That is where we find ourselves in the midst of myth. I imagine all of us and conjure up some memory where we've encountered a piece of fiction that shows us someone who does things we consider bad or evil, yet we see them do heroic deeds. We often see the anti-hero in those characters. It's usually a character that has a depressive aura appear around them at some point as they grapple with the fact that they want to be good, but they know they are bad. These are the characters that often "do what others can't." They brutally kill the real villain where the pure, good hero spares them.
    Of course, that's all fiction... or is it?
    I argue that we all can think of at least one person, perhaps ourselves, that fits that archetype... but do they really?
    I'll go back to my obsession with imagery and frameworks, mythology. During a psychologically unhealthy period of my life (and this still today when I am low), I found myself personifying this myth.
    My wounded posture? The scars of battling darkness.
    My yearning for connection? The obsession with what I can't have.
    My isolation? The penance of my sins is exile.
    Were any of those psychological rationalizations for my problems real?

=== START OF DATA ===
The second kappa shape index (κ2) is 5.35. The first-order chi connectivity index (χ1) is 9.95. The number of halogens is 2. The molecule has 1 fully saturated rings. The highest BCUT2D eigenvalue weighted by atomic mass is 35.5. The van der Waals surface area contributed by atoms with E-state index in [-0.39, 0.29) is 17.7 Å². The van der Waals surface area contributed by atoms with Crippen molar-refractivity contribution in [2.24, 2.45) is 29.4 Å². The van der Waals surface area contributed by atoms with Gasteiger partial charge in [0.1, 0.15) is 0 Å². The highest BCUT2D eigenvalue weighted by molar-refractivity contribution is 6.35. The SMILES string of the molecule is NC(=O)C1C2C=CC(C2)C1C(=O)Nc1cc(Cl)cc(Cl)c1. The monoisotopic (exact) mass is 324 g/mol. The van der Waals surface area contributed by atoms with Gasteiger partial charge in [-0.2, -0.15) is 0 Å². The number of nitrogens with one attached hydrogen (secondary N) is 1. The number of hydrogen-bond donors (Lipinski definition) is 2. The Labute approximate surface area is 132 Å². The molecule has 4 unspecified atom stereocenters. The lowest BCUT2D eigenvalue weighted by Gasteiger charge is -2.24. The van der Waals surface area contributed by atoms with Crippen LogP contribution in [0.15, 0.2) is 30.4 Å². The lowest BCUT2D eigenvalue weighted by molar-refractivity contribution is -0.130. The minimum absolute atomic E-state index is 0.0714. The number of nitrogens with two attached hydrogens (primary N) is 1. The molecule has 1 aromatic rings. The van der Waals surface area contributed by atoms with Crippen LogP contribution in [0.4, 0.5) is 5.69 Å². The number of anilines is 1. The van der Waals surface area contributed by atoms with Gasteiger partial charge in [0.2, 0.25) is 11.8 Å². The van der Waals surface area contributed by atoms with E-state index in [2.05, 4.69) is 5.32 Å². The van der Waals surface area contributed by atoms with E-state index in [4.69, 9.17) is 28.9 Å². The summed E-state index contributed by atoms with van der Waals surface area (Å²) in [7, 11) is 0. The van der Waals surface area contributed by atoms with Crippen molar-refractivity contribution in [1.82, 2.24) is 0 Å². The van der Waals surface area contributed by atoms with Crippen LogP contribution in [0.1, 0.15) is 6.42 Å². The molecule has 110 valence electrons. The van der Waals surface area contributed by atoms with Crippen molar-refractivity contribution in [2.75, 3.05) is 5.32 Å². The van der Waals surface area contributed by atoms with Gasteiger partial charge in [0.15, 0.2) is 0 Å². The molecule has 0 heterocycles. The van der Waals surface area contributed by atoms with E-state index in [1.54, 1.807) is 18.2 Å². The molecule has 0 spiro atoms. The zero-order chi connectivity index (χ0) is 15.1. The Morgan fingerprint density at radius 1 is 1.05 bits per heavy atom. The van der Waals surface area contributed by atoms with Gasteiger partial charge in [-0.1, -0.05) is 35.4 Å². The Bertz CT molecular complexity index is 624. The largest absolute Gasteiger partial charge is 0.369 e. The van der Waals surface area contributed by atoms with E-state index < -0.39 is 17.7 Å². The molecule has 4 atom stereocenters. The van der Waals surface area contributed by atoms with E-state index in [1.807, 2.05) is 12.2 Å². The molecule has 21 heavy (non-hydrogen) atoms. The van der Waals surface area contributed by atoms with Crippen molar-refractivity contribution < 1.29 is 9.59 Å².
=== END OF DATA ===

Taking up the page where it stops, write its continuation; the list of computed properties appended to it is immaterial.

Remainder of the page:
I would say no. I found myself at odds with life and felt low, but the source of the problems could never be me. So I did what any unhealthy person would do: fashioned a raft that would keep my ego afloat.
    Anyone familiar with Jung's work knows the importance of myth and its connection to our psyche, so it's no surprise that my mind (and doubtlessly the minds of many others) find that they rationalize their problems as the necessary elements of the story they are embodying, the myth they personify.
    Perhaps my one example is too narrow, so I will expand it a bit and show other expressions of this mythology.
    Oh yeah, beware explicit and major spoilers in these examples


    First Blood (1982), directed by Ted Kotcheff and starring Sylvester Stallone

    Rambo, played by Sly Stallone, broken down and crying about his experiences of war after his terrible experiences of returning home from Vietnam.